Clean Sweep: 177th Fighter Wing Airmen donate time to roadside project

  • Published
  • By Airman 1st Class Amber Powell
  • 177th Fighter Wing Public Affairs
Airmen from the 177th Fighter Wing worked an off-day Monday, volunteering their time to clean up the community on April 13.

They participated in the Air Force Sergeants Association (AFSA) roadside cleanup event picking up debris along a section of Tilton Road outside the base's main gate in Egg Harbor Township.

"We've been doing this since 2010 when we adopted this section," said Master Sgt. Alexander Trombetta, former 177th Fighter Wing member, now with the 113th Wing in Washington D.C. and president of the Atlantic City Chapter 258 of the Sergeants Association, referring to the section of Tilton Rd. outside the 177th main entrance extending to the Airport Circle.

The Atlantic City AFSA chapter has been working with Atlantic County Utilities Authority holding these roadside cleanup events quarterly.

"I believe it is very important to volunteer because it sets the example for others to follow and it shows the community we serve that the Air National Guard takes an active role in giving back," said Staff Sgt. Nicole Apel, Secretary of Chapter 258.  "Being Guard, we have a unique opening to serve the citizens of New Jersey; it's an opportunity we should all take advantage of."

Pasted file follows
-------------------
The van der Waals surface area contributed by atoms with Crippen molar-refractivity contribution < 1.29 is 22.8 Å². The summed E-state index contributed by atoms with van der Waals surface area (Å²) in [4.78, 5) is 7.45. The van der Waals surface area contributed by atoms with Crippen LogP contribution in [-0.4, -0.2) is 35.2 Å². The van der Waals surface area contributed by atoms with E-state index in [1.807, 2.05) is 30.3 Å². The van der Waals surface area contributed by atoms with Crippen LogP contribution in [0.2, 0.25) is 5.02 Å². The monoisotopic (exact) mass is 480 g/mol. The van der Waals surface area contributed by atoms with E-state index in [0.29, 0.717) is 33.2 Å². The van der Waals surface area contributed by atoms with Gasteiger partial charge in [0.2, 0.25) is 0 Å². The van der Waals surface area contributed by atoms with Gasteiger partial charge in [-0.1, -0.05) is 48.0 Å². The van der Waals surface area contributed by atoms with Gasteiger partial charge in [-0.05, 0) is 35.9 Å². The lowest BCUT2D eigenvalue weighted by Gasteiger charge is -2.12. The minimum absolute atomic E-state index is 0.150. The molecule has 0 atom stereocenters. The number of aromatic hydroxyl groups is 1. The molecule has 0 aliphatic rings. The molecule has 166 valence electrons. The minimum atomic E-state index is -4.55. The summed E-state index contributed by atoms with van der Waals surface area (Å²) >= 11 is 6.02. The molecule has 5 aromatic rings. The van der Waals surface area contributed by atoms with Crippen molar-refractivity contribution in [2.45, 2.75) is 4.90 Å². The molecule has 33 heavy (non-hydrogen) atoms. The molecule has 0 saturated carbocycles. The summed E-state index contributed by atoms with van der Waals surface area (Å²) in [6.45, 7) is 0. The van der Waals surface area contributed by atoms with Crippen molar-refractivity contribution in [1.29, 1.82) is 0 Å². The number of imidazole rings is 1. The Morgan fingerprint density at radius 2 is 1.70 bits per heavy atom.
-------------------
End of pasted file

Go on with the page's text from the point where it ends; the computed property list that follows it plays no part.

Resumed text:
Along with the roadside cleanup, AFSA members are looking forward to planning more events in the community. "As far as community service projects, we want to do more things like, maybe during the winter months, helping out in Atlantic City at a soup kitchen once a month," said Master Sgt. Grant Holway, Vice President of Chapter 258.

Last year an Extra Life event was held which consists of a 24 hour marathon of gaming.

"We would have a couple hours of playing your favorite computer game and then we took an hour to play some board games," said Trombetta. "We raised $750 and all that money was given to The Children's Hospital of Philadelphia through Children's Miracle Network Hospitals."

"We're looking forward to planning and scheduling camping trips and things like canoeing for families," said Holway. "We used to do a lot of fun stuff, like camping and having activities for kids. We're trying to revive that."

Every year Chapter 258 has a table set up at the Atlantic City Air Show where they sell t-shirts to raise money needed to maintain the chapter and provide for the events they host.

"What joining and supporting AFSA does is it gives us more votes which give us more of a voice in legislature," said Holway. "One of the unique things about AFSA is the politics of it. When our retirement or other benefits are up for being cut, they are able to fight to keep them for us."

AFSA was established in 1961 by four noncommissioned officers who saw the need for enlisted members to have a voice to represent them, and their needs, to elected officials and military leaders.

"We are the largest enlisted Air Force organization, with 100,000 dues-paying members," said Rob Frank, CEO of AFSA. "AFSA's mission is to advocate for improved quality of life and economic fairness to support the well-being of the U.S. Air Force enlisted Airmen, veterans and their families."

"We do this by lobbying Congress for fair and equitable compensation and benefits, and by providing our members exclusive benefits, and an Association that allows them to contribute and support fellow Airmen, and the communities in which they live," said Frank.

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